|■Tokyo National Research
Institute for Cultural Properties
||■Center for Conservation
|■Department of Art Research,
Archives and Information Systems
||■Japan Center for
International Cooperation in Conservation
|■Department of Intangible
Six students from Taito City’s Okachimachitaito Junior High School
On September 18, the students visited us as part of their “comprehensive learning time” class. They toured the Audio-Visual Documentation Section of the Department of Intangible Culture Heritage on the basement floor, the Restoration Studio (lacquer, paper, metal), the Analytical Science section of the Center for Conservation Science and Restoration Techniques, and the Japan Center for International Cooperation in Conservation on the third floor. Those in charge of each facility provided explanations and answered questions.
Two students from Chuo-ku Ginza Junior High School
On September 18, these students also visited us as part of their “comprehensive learning time” class. They toured the Conservation Science Section, the Restoration Studio (lacquer, paper, metal) of the Center for Conservation Science and Restoration Techniques, and the Japan Center for International Cooperation in Conservation on the third floor. Those in charge of each facility provided explanations and answered questions.
Five commissioners of the Policy Evaluation/Independent Administrative Institution Evaluation Committee of the Ministry of Internal Affairs and Communications, and other organizations
On September 29, this group visited us as part of their inspection of organizations equipped with facilities related to cultural assets. After inspecting the Tokyo National Museum, they toured the Restoration Materials, Conservation and Biological Science Sections of the Center for Conservation Science and Restoration Techniques on the third floor, as well as the Kuroda Memorial Hall, to learn about the surveys and studies conducted by the National Research Institute for Cultural Properties, Tokyo. Those in charge of each facility provided explanations and answered questions.
Director Erdenebat (left) and Director ISHIZAKI shaking hands with smiles after signing the agreement.
On September 9, 2008, an agreement for cooperation in protecting the national heritage was signed by between the National Research Institute for Cultural Properties, Tokyo, and the Culture and Fine Arts Bureau of Ministry of Education, Culture and Science, Mongolia. The agreement covers such activities as the implementation of joint business, research and development cooperation, fostering human resources and implementation of workshops, focusing on protecting the national heritage. While respecting the positions of both organizations, the agreement emphasizes cooperation in protection of both tangible and intangible cultural heritage.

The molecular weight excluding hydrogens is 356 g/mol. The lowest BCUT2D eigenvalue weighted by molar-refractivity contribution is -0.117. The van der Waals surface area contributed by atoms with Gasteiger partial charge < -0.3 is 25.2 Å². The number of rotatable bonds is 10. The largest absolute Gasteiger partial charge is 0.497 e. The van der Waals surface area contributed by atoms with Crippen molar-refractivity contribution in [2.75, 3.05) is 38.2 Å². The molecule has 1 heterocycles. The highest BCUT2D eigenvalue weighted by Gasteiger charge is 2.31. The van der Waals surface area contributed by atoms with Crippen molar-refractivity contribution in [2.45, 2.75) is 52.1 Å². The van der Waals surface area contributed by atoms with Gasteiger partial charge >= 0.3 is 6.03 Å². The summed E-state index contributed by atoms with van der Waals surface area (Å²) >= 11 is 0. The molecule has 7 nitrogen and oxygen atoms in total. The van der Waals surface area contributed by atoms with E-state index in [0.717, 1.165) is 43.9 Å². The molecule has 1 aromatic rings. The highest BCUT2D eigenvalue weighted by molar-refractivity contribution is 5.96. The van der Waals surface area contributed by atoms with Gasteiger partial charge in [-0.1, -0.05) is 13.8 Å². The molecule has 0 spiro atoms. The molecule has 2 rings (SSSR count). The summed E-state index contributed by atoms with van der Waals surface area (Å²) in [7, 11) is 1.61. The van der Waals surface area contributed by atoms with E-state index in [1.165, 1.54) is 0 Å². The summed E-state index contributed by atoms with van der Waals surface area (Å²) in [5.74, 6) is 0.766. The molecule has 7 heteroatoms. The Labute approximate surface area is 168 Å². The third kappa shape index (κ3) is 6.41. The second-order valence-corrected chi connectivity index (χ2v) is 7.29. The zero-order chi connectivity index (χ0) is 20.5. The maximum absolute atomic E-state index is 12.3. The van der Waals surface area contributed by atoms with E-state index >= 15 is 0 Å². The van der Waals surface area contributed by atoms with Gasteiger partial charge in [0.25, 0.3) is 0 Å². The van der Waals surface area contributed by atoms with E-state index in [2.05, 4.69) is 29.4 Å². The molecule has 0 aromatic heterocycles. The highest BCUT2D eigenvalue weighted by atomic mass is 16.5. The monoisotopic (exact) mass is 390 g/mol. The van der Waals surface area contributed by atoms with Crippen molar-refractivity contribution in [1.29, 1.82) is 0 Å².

Mr. SUZUKI Norio, the Director of our Institute, visited the Culture and Fine Arts Bureau of the Ministry of Education, Culture and Science in Ulan Bator, and signed the agreement together with Mr. Erdenebat, Director of the Culture and Fine Arts Bureau, Mongolia. Mr. SHIMIZU, the Director of Japan Center for International Cooperation in Conservation, Mr. MIYATA, the Director of Department of Intangible Cultural Heritage, and several other members of our Institute also took place in the signature occasion.
Following the signing of the agreement, both parties also signed a memorandum on fostering human resources in protection of cultural heritage, according to the clauses of the agreement.
With these agreements, cooperation between our two nations in protection of our tangible and intangible cultural heritage is highly expected.
On Kuroda Seiki street, Grez-sur-Loing
The Department of Research Programming is continuing the study and translation of letters in French addressed to KURODA Seiki (around 250 letters) stored in this Institute, as a part of the research project “Documentary Material Research on East Asian Art”. We are planning to issue a report “Collection of letters in French to Kuroda Seiki” (tentative title) in the next year, by adding a diary in French written by Kuroda (in 1888) stored in the Tokyo National Museum to the letters. As a field study, we visited places where KURODA stayed such as Paris, Grez-sur-Loing village, Barbizon village in France, and Brussels and Blankenberge in Belgium. The visit was conducted from September 10 to 15, and we identified the spots and executed investigation. The results will be announced in the above report.
Ittyubushi “Futagosumidagawa” by UJI Bunga (1881－1975) and nisei UJI Shiyu (rokusei UJI Wabun: 1907－1986)
The recorded tapes collected by the Department of Intangible Cultural Heritage are currently being digitized one after another. Digital conversion is not only a simple transfer of media to compact disc. Indices that match the recording contents must be attached after checking the recording (including collation with the authentication note for tape), otherwise, it will be inconvenient for future data utilization.
The TAKEUCHI Michitaka old audio data (referred to as “Takeuchi collection” hereafter), which acceptance procedure was completed in 2005, included many reel-to-reel tapes of kokyoku (katobushi, ittyubushi, miyazonobushi, ogiebushi). The performances are from the Showa 30’s, and most of them do not seem to have been recorded to be sold in market.
The photo shows a CD created from a tape of ittyubushi “Futagosumidagawa” performed by UJI Bunga (1881－1975) and nisei UJI Shiyu (rokusei UJI Wabun: 1907－1986). It is a long kokyoku with a long performance time of approximately an hour. We hope to create an environment in which all citizens have a chance to listen to antique recordings that people rarely had an opportunity to listen to.
We will open the SP records of the “Takeuchi collection” to the public in the form of catalogs when organization of data has been completed (“Geino no Kagaku 32”, “Research and Reports on Intangible Cultural Heritage Vol. 02”).”